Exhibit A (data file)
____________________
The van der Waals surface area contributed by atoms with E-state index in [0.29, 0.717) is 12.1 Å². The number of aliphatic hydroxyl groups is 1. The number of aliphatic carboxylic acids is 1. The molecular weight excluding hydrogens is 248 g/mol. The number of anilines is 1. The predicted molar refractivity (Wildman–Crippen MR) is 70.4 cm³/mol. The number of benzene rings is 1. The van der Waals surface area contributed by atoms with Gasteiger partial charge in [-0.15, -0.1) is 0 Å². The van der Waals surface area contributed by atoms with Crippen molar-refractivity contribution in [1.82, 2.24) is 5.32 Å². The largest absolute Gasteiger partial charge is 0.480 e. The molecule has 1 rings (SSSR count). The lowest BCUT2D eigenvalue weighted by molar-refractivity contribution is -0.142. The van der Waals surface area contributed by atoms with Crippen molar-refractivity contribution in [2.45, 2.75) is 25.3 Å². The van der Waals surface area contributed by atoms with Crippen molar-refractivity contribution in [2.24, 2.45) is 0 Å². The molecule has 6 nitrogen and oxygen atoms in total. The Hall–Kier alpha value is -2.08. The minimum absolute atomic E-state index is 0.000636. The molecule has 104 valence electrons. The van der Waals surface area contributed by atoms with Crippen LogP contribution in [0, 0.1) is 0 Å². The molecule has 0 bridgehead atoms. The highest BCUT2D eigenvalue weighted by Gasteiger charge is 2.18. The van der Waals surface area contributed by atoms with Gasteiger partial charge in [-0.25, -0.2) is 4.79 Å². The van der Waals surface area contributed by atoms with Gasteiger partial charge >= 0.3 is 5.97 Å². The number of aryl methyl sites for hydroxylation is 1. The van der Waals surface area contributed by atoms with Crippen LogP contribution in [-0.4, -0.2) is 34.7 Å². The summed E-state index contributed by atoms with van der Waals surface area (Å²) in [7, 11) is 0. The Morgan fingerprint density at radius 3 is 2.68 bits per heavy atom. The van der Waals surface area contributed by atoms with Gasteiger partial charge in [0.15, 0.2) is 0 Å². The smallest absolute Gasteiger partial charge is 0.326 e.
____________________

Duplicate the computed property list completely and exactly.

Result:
The van der Waals surface area contributed by atoms with E-state index in [0.29, 0.717) is 12.1 Å². The number of aliphatic hydroxyl groups is 1. The number of aliphatic carboxylic acids is 1. The molecular weight excluding hydrogens is 248 g/mol. The number of anilines is 1. The predicted molar refractivity (Wildman–Crippen MR) is 70.4 cm³/mol. The number of benzene rings is 1. The van der Waals surface area contributed by atoms with Gasteiger partial charge in [-0.15, -0.1) is 0 Å². The van der Waals surface area contributed by atoms with Crippen molar-refractivity contribution in [1.82, 2.24) is 5.32 Å². The largest absolute Gasteiger partial charge is 0.480 e. The molecule has 1 rings (SSSR count). The lowest BCUT2D eigenvalue weighted by molar-refractivity contribution is -0.142. The van der Waals surface area contributed by atoms with Crippen molar-refractivity contribution in [2.45, 2.75) is 25.3 Å². The van der Waals surface area contributed by atoms with Crippen molar-refractivity contribution in [2.24, 2.45) is 0 Å². The molecule has 6 nitrogen and oxygen atoms in total. The Hall–Kier alpha value is -2.08. The minimum absolute atomic E-state index is 0.000636. The molecule has 104 valence electrons. The van der Waals surface area contributed by atoms with Crippen LogP contribution in [0, 0.1) is 0 Å². The molecule has 0 bridgehead atoms. The highest BCUT2D eigenvalue weighted by Gasteiger charge is 2.18. The van der Waals surface area contributed by atoms with Gasteiger partial charge in [-0.25, -0.2) is 4.79 Å². The van der Waals surface area contributed by atoms with Gasteiger partial charge >= 0.3 is 5.97 Å². The number of aryl methyl sites for hydroxylation is 1. The van der Waals surface area contributed by atoms with Crippen LogP contribution in [-0.4, -0.2) is 34.7 Å². The summed E-state index contributed by atoms with van der Waals surface area (Å²) in [7, 11) is 0. The Morgan fingerprint density at radius 3 is 2.68 bits per heavy atom. The van der Waals surface area contributed by atoms with Gasteiger partial charge in [0.15, 0.2) is 0 Å². The smallest absolute Gasteiger partial charge is 0.326 e.